Event Coverage: 2017 Indianapolis 500 Presented by PennGrade Oil, Part 1
There is no place like Indy.
You can feel it when you drive up to it for the first time. The place is huge. The grandstands seem so tall the first time you drive down 16th Street. When you first walk up to the gates, those old concrete stands tower above you. As you walk between them, you can catch a glimpse of the track. It’s short, fleeting, but on a hot day you can smell the asphalt, the smell of years of ground in racing rubber baking to the surface. Take a stroll into the infield, and you’ll stare practically to the heavens as you gaze upon the Pagoda tower. Walk down Gasoline Alley, and even on a silent day, you can hear the sound of wrenches, air guns, and hammers. This place exudes speed. The history is real: everywhere you look it surrounds you, whether it’s the grandstands and suites named after famous drivers, or that yard of bricks, a length the extends through the track and across the midway, now filled with names of those who have visited and were touched by this place.
But, nothing compares to the first time you actually see a car go around the track.
It only takes a few seconds, even on the straightaways. One moment you see the car, blink your eye and it’s gone, diving into the next turn. 38 seconds later it returns, having covered 4 turns, 4 straightaways, and 2.5 miles at 230 miles an hour. It’s impossible to describe, you just have to see it to believe it. It’s one thing to see it from the grandstands, but to be in the cockpit of one of these cars is even more amazing. Ask any driver who has driven at Indy and they say there is nothing like it, especially that first turn. They say it’s like driving into a hairpin turn in the middle of the city at 60 MPH. You go in blind, foot to the floor and you don’t lift. You just hope the corner is still there as you dive for the apex. Indy isn’t for everyone: Formula 1 world champion Alan Jones once did six laps in an IndyCar, got out and said it was madness. 7-time NASCAR champion Jimmie Johnson refuses to get near an IndyCar, even though he has won the Brickyard 400 four times. It takes incredible courage, matched with daring, finesse, skill, and reflex, to master Indy. Even in these days of high downforce and low horsepower, one small mistake can mean paying the ultimate price (or damn close to it). Just ask James Hinchcliffe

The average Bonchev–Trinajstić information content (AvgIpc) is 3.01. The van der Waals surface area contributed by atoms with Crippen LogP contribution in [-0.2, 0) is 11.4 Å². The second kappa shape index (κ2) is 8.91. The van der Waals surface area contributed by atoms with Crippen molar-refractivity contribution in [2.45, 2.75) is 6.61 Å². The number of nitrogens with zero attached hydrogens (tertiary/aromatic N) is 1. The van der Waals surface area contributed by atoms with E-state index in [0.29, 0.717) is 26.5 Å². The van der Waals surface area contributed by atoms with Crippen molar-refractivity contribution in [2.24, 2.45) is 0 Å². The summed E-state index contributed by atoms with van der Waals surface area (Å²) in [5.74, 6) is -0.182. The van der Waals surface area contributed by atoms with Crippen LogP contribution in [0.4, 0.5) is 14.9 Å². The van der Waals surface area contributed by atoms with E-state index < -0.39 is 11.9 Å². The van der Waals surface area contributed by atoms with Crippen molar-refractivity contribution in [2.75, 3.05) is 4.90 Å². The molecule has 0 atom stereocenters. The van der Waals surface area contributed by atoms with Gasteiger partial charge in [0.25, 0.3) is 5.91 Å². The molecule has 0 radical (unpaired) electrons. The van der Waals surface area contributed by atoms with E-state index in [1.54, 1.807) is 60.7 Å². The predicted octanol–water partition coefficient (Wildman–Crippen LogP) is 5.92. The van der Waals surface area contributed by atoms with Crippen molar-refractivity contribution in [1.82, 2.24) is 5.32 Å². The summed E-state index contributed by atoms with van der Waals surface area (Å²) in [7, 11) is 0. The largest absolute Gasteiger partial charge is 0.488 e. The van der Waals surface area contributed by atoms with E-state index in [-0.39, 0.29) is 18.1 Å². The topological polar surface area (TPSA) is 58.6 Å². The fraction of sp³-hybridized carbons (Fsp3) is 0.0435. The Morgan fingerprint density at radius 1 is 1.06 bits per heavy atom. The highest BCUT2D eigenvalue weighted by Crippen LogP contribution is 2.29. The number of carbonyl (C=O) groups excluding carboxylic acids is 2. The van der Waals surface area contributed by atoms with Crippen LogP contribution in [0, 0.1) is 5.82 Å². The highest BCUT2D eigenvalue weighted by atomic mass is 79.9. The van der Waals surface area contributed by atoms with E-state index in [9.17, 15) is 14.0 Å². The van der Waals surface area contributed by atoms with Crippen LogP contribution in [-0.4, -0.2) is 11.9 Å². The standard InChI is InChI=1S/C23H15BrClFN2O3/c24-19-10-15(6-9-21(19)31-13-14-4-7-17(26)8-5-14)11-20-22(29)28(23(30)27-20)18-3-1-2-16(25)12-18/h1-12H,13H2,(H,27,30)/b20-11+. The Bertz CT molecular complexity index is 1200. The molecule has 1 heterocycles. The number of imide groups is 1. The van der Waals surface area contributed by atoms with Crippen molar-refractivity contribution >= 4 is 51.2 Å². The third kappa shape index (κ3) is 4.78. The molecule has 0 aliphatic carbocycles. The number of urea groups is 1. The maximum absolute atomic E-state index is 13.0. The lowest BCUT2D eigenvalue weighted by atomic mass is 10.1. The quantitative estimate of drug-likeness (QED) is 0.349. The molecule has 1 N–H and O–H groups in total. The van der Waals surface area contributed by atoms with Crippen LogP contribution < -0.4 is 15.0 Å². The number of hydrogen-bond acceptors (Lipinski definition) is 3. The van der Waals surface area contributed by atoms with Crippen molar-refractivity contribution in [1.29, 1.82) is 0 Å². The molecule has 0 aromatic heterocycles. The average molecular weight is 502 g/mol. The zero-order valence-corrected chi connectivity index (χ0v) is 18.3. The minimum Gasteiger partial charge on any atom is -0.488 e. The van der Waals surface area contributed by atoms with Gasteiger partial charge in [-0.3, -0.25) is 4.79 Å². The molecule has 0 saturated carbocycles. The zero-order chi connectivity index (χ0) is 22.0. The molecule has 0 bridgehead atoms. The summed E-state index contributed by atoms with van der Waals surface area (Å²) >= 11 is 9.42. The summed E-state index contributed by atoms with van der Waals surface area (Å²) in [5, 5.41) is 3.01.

or Sebastian Bourdais
, two drivers who have cheated death by the slimmest of margins at Indy.
There is no place like Indy. It’s big, it’s fast, it’s narrow, and the track is like no other on Earth. Even in this modern, high tech world, winning Indy is one of the toughest tasks in motor racing today. The cars may be much faster and more reliable, but winning Indy in 2017 is still just as tough as it was in 1911.
So much happened this year at the Indy 500 that we had to split the coverage into two parts! Stay tuned for Part 2 coming next week!
Let’s start our pre-race rundown with Bourdais. He actually attended Sunday’s pre-race, as he had been released from the hospital on Thursday the 25th. He has a long road to recovery with a broken pelvis and hip, but the fact that he is already starting that recovery is great news. Dale Coyne discusses the team strategy with the crew of Ed Jones’ car. With Bourdais being out, Jones is now the de facto team leader for DCR. He was 11th quickest in qualifying and with a Honda engine behind him (and on the team of the by far the quickest car in the field), Jones had a great shot of showing some real speed and proving that, as IndyCar’s only full time rookie, he has the mettle to handle the veterans of the sport.
Across the aisle, Andretti Autosport was preparing the McLaren sponsored car of Fernando Alonso. McLaren had sent over a few engineers to assist the Andretti team, attempting to give Alonso the best possible shot at a 500 victory in his debut. McLaren desperately needed a good headline to the day after a double DNF at the Monaco GP, this time due to crashes by both its drivers. To add salt to the wound, Stoffel Vandoorne was even running in the points when he got pushed into the barriers of St Devote.
It is interesting to compare the big team garages to the garage of the smallest. In the Penske pit, you will see branded gear everywhere, with corner weight scales and colorful, spotless anti-fatigue mats covering the floors. It’s all perfectly coordinated, just as Roger likes it. Contrast that to the Lazier Partners Racing team, which just has a couple of old toolboxes and some blocks of wood to set the car on. Does it matter? Nope! Because they were about to start the Indy 500!